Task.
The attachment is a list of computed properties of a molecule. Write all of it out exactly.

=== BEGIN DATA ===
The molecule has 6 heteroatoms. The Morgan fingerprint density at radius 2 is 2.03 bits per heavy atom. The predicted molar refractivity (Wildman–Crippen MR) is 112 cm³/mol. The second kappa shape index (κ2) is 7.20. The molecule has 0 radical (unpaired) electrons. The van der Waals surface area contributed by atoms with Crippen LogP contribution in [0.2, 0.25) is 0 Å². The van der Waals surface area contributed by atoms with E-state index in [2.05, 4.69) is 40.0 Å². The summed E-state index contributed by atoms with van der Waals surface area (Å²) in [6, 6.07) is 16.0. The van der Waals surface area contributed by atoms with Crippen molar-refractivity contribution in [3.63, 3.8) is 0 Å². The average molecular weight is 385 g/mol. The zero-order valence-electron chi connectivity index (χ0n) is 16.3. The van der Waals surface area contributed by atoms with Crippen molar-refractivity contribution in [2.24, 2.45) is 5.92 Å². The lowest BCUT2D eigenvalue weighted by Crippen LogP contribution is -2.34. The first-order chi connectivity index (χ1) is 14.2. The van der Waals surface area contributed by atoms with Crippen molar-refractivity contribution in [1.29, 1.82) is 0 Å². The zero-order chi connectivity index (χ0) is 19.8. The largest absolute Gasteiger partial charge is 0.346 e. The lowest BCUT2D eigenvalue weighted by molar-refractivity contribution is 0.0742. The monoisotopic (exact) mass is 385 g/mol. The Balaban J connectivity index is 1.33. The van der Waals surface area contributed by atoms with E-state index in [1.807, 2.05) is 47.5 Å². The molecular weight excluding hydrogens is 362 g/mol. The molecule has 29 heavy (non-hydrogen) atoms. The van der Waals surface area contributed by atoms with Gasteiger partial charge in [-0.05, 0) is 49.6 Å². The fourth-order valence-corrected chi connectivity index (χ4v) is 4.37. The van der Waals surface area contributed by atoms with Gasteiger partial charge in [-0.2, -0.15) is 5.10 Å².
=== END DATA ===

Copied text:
The molecule has 6 heteroatoms. The Morgan fingerprint density at radius 2 is 2.03 bits per heavy atom. The predicted molar refractivity (Wildman–Crippen MR) is 112 cm³/mol. The second kappa shape index (κ2) is 7.20. The molecule has 0 radical (unpaired) electrons. The van der Waals surface area contributed by atoms with Crippen LogP contribution in [0.2, 0.25) is 0 Å². The van der Waals surface area contributed by atoms with E-state index in [2.05, 4.69) is 40.0 Å². The summed E-state index contributed by atoms with van der Waals surface area (Å²) in [6, 6.07) is 16.0. The van der Waals surface area contributed by atoms with Crippen molar-refractivity contribution in [3.63, 3.8) is 0 Å². The average molecular weight is 385 g/mol. The zero-order valence-electron chi connectivity index (χ0n) is 16.3. The van der Waals surface area contributed by atoms with Crippen molar-refractivity contribution in [2.24, 2.45) is 5.92 Å². The lowest BCUT2D eigenvalue weighted by Crippen LogP contribution is -2.34. The first-order chi connectivity index (χ1) is 14.2. The van der Waals surface area contributed by atoms with Crippen molar-refractivity contribution in [1.29, 1.82) is 0 Å². The zero-order chi connectivity index (χ0) is 19.8. The largest absolute Gasteiger partial charge is 0.346 e. The lowest BCUT2D eigenvalue weighted by molar-refractivity contribution is 0.0742. The monoisotopic (exact) mass is 385 g/mol. The Balaban J connectivity index is 1.33. The van der Waals surface area contributed by atoms with E-state index in [1.807, 2.05) is 47.5 Å². The molecular weight excluding hydrogens is 362 g/mol. The molecule has 29 heavy (non-hydrogen) atoms. The van der Waals surface area contributed by atoms with Gasteiger partial charge in [-0.05, 0) is 49.6 Å². The fourth-order valence-corrected chi connectivity index (χ4v) is 4.37. The van der Waals surface area contributed by atoms with Gasteiger partial charge in [-0.2, -0.15) is 5.10 Å².